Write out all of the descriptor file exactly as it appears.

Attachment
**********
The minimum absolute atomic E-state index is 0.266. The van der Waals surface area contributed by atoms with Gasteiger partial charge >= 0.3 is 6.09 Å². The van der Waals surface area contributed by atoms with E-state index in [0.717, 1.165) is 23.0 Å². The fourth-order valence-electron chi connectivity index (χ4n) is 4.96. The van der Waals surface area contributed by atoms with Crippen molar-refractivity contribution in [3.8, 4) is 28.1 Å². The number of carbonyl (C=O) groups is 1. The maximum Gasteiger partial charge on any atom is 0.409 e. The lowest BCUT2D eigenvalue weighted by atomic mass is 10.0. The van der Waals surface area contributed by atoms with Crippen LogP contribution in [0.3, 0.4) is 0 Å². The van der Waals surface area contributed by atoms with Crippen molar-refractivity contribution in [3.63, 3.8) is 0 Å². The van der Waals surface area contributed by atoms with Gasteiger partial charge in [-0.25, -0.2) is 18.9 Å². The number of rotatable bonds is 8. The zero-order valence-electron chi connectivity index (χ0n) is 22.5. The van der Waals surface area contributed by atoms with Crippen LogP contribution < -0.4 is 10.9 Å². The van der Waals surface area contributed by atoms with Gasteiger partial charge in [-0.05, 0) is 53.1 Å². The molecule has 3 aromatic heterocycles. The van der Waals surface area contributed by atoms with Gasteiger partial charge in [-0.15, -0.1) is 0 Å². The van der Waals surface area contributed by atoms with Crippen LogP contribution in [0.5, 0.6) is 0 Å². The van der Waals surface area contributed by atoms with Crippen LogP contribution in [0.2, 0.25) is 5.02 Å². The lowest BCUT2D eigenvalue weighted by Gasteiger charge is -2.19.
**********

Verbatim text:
The minimum absolute atomic E-state index is 0.266. The van der Waals surface area contributed by atoms with Gasteiger partial charge >= 0.3 is 6.09 Å². The van der Waals surface area contributed by atoms with E-state index in [0.717, 1.165) is 23.0 Å². The fourth-order valence-electron chi connectivity index (χ4n) is 4.96. The van der Waals surface area contributed by atoms with Crippen molar-refractivity contribution in [3.8, 4) is 28.1 Å². The number of carbonyl (C=O) groups is 1. The maximum Gasteiger partial charge on any atom is 0.409 e. The lowest BCUT2D eigenvalue weighted by atomic mass is 10.0. The van der Waals surface area contributed by atoms with Crippen LogP contribution in [0.3, 0.4) is 0 Å². The van der Waals surface area contributed by atoms with Crippen molar-refractivity contribution in [3.63, 3.8) is 0 Å². The van der Waals surface area contributed by atoms with Gasteiger partial charge in [-0.25, -0.2) is 18.9 Å². The number of rotatable bonds is 8. The zero-order valence-electron chi connectivity index (χ0n) is 22.5. The van der Waals surface area contributed by atoms with Crippen LogP contribution < -0.4 is 10.9 Å². The van der Waals surface area contributed by atoms with Gasteiger partial charge in [-0.05, 0) is 53.1 Å². The molecule has 3 aromatic heterocycles. The van der Waals surface area contributed by atoms with Gasteiger partial charge in [-0.15, -0.1) is 0 Å². The van der Waals surface area contributed by atoms with Crippen LogP contribution in [0.5, 0.6) is 0 Å². The van der Waals surface area contributed by atoms with Crippen LogP contribution in [0.2, 0.25) is 5.02 Å². The lowest BCUT2D eigenvalue weighted by Gasteiger charge is -2.19.